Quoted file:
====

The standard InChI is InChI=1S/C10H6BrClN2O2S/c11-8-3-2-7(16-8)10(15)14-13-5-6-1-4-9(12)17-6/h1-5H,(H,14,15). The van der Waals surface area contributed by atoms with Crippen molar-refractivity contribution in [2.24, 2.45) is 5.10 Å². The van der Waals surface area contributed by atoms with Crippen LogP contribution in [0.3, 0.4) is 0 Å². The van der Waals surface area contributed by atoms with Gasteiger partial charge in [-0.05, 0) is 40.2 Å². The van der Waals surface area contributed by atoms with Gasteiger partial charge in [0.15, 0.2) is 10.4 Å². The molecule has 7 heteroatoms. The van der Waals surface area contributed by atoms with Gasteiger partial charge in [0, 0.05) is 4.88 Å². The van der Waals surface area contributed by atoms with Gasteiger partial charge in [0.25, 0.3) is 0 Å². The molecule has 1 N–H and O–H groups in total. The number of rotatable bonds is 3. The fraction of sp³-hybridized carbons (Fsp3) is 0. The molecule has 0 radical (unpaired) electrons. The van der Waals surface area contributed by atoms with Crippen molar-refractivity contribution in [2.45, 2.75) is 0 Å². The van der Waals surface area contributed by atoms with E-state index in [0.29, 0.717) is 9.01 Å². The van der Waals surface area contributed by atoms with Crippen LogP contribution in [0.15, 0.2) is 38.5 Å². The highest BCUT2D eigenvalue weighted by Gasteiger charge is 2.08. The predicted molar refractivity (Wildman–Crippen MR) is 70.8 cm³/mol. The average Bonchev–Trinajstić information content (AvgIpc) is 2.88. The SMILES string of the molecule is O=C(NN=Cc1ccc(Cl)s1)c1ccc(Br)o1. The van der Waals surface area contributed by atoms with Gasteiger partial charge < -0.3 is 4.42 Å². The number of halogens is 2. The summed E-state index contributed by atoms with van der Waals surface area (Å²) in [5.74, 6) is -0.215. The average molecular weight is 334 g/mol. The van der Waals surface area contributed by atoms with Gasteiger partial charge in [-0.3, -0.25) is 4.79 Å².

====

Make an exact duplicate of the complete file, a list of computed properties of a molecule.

The standard InChI is InChI=1S/C10H6BrClN2O2S/c11-8-3-2-7(16-8)10(15)14-13-5-6-1-4-9(12)17-6/h1-5H,(H,14,15). The van der Waals surface area contributed by atoms with Crippen molar-refractivity contribution in [2.24, 2.45) is 5.10 Å². The van der Waals surface area contributed by atoms with Crippen LogP contribution in [0.3, 0.4) is 0 Å². The van der Waals surface area contributed by atoms with Gasteiger partial charge in [-0.05, 0) is 40.2 Å². The van der Waals surface area contributed by atoms with Gasteiger partial charge in [0.15, 0.2) is 10.4 Å². The molecule has 7 heteroatoms. The van der Waals surface area contributed by atoms with Gasteiger partial charge in [0, 0.05) is 4.88 Å². The van der Waals surface area contributed by atoms with Gasteiger partial charge in [0.25, 0.3) is 0 Å². The molecule has 1 N–H and O–H groups in total. The number of rotatable bonds is 3. The fraction of sp³-hybridized carbons (Fsp3) is 0. The molecule has 0 radical (unpaired) electrons. The van der Waals surface area contributed by atoms with Crippen molar-refractivity contribution in [2.45, 2.75) is 0 Å². The van der Waals surface area contributed by atoms with E-state index in [0.29, 0.717) is 9.01 Å². The van der Waals surface area contributed by atoms with Crippen LogP contribution in [0.15, 0.2) is 38.5 Å². The highest BCUT2D eigenvalue weighted by Gasteiger charge is 2.08. The predicted molar refractivity (Wildman–Crippen MR) is 70.8 cm³/mol. The average Bonchev–Trinajstić information content (AvgIpc) is 2.88. The SMILES string of the molecule is O=C(NN=Cc1ccc(Cl)s1)c1ccc(Br)o1. The van der Waals surface area contributed by atoms with Gasteiger partial charge < -0.3 is 4.42 Å². The number of halogens is 2. The summed E-state index contributed by atoms with van der Waals surface area (Å²) in [5.74, 6) is -0.215. The average molecular weight is 334 g/mol. The van der Waals surface area contributed by atoms with Gasteiger partial charge in [-0.3, -0.25) is 4.79 Å².